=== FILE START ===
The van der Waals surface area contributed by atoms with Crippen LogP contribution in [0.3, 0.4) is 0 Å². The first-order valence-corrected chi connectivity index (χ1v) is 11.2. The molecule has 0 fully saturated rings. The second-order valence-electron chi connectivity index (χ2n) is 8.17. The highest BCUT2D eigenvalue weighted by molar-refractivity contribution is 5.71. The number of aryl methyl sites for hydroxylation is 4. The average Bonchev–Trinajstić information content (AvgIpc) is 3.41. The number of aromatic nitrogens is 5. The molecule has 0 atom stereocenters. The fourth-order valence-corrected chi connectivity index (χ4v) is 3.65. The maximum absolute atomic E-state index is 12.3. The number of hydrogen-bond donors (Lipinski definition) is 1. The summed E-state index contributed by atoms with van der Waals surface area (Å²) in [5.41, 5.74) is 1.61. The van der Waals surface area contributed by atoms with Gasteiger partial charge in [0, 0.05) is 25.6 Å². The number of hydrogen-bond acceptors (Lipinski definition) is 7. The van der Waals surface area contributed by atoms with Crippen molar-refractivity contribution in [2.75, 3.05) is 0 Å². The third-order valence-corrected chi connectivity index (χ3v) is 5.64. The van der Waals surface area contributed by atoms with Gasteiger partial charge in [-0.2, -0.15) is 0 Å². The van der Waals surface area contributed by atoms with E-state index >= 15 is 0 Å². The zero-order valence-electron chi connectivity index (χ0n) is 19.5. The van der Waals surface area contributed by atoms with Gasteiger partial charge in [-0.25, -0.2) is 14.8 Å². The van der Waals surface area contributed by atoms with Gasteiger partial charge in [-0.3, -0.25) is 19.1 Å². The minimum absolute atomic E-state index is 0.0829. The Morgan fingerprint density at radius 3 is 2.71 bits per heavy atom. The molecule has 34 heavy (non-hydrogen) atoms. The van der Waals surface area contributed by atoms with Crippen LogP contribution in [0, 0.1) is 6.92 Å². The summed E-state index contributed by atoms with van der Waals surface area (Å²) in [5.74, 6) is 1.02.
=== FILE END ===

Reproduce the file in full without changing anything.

The van der Waals surface area contributed by atoms with Crippen LogP contribution in [0.3, 0.4) is 0 Å². The first-order valence-corrected chi connectivity index (χ1v) is 11.2. The molecule has 0 fully saturated rings. The second-order valence-electron chi connectivity index (χ2n) is 8.17. The highest BCUT2D eigenvalue weighted by molar-refractivity contribution is 5.71. The number of aryl methyl sites for hydroxylation is 4. The average Bonchev–Trinajstić information content (AvgIpc) is 3.41. The number of aromatic nitrogens is 5. The molecule has 0 atom stereocenters. The fourth-order valence-corrected chi connectivity index (χ4v) is 3.65. The maximum absolute atomic E-state index is 12.3. The number of hydrogen-bond donors (Lipinski definition) is 1. The summed E-state index contributed by atoms with van der Waals surface area (Å²) in [5.41, 5.74) is 1.61. The van der Waals surface area contributed by atoms with Gasteiger partial charge in [0, 0.05) is 25.6 Å². The number of hydrogen-bond acceptors (Lipinski definition) is 7. The van der Waals surface area contributed by atoms with Crippen molar-refractivity contribution in [2.75, 3.05) is 0 Å². The third-order valence-corrected chi connectivity index (χ3v) is 5.64. The van der Waals surface area contributed by atoms with Gasteiger partial charge in [-0.2, -0.15) is 0 Å². The van der Waals surface area contributed by atoms with E-state index >= 15 is 0 Å². The zero-order valence-electron chi connectivity index (χ0n) is 19.5. The van der Waals surface area contributed by atoms with Gasteiger partial charge in [-0.25, -0.2) is 14.8 Å². The van der Waals surface area contributed by atoms with Gasteiger partial charge in [-0.3, -0.25) is 19.1 Å². The minimum absolute atomic E-state index is 0.0829. The Morgan fingerprint density at radius 3 is 2.71 bits per heavy atom. The molecule has 34 heavy (non-hydrogen) atoms. The van der Waals surface area contributed by atoms with Crippen LogP contribution in [0, 0.1) is 6.92 Å². The summed E-state index contributed by atoms with van der Waals surface area (Å²) in [5.74, 6) is 1.02.